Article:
Section 95.051(1) of the Florida Statutes delineates an exclusive list of conditions that can "toll" the running of the statute of limitations. Unlike "accrual," which affects when the statute of limitations begins, "tolling" suspends the running of the statute of limitations time clock until some condition presented in [[section]]95.051(1) is settled. In essence, the two are one in the same, simply distinguished by different terminology and applications of law. Florida's tolling statute is strictly construed, as the plain language of the statute limits its reach to conditions that "toll" the statute of limitations: "No disability or other reason shall toll the running of any statute of limitation except those specified in this section...." (26)
The Florida Supreme Court has further explained when a cause of action has accrued and the distinct principle of whether the limitation period has been tolled.
The determination of whether a cause of action is time-barred may involve the separate and distinct issues of when the action accrued and whether the limitation period was tolled. A statute of limitations "runs from the time the cause of action accrues" which, in turn, is generally determined by the date "when the last element constituting the cause of action occurs." The "tolling" of a limitation period would interrupt the running thereof subsequent to accrual.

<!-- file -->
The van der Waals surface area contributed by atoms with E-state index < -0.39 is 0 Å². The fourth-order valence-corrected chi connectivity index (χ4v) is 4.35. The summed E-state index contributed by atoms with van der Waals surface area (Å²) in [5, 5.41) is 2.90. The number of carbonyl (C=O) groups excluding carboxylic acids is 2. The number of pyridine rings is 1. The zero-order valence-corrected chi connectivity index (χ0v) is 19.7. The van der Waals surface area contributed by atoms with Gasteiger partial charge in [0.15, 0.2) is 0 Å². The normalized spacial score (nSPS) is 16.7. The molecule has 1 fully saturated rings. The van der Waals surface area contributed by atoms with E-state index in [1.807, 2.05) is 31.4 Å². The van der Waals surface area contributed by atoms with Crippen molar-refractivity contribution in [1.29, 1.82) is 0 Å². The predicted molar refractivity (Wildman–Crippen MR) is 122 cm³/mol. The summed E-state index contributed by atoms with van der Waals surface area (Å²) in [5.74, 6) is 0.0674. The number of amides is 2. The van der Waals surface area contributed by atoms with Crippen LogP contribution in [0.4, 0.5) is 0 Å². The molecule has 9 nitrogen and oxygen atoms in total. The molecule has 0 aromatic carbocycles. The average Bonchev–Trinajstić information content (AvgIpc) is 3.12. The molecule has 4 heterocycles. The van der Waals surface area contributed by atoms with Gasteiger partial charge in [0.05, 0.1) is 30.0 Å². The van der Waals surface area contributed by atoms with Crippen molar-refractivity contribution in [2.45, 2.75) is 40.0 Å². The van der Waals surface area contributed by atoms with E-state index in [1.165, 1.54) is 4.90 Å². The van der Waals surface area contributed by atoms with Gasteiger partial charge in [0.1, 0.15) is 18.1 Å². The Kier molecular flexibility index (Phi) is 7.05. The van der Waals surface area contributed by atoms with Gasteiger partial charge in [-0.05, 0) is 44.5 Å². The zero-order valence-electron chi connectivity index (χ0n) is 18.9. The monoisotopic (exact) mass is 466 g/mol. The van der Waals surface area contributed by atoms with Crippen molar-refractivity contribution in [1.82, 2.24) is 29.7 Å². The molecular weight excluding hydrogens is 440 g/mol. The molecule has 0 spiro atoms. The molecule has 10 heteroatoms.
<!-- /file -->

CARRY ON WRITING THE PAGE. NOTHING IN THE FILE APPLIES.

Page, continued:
To that end, the Legislature enumerated specific grounds for tolling limitation periods, but did not include delayed discovery due to lack of memory. Furthermore, the tolling statute specifically precludes application of any tolling provision not specifically provided therein. (27) We extrapolate, therefore, that while accrual pertains to the existence of a cause of action which then triggers the running of the statute of limitations, tolling focuses directly on limitation periods and interrupting the running thereof. That both accrual and tolling may be employed to postpone the running of a statute of limitations so that an action would not become time-barred should not cause confusion between these distinct concepts. Thus, a determination of whether a cause of action is time-barred pursuant to the expiration of a statute of limitations may require two different analyses. First, whether the cause of action accrued and, if so, when; and, second, whether a statutory tolling provision applies. (28)
Naturally, a cause of action must have first accrued before a tolling condition may have manifested to interrupt its possible expiration. (29) However, once the cause of action has accrued, that accrual triggers the running of the...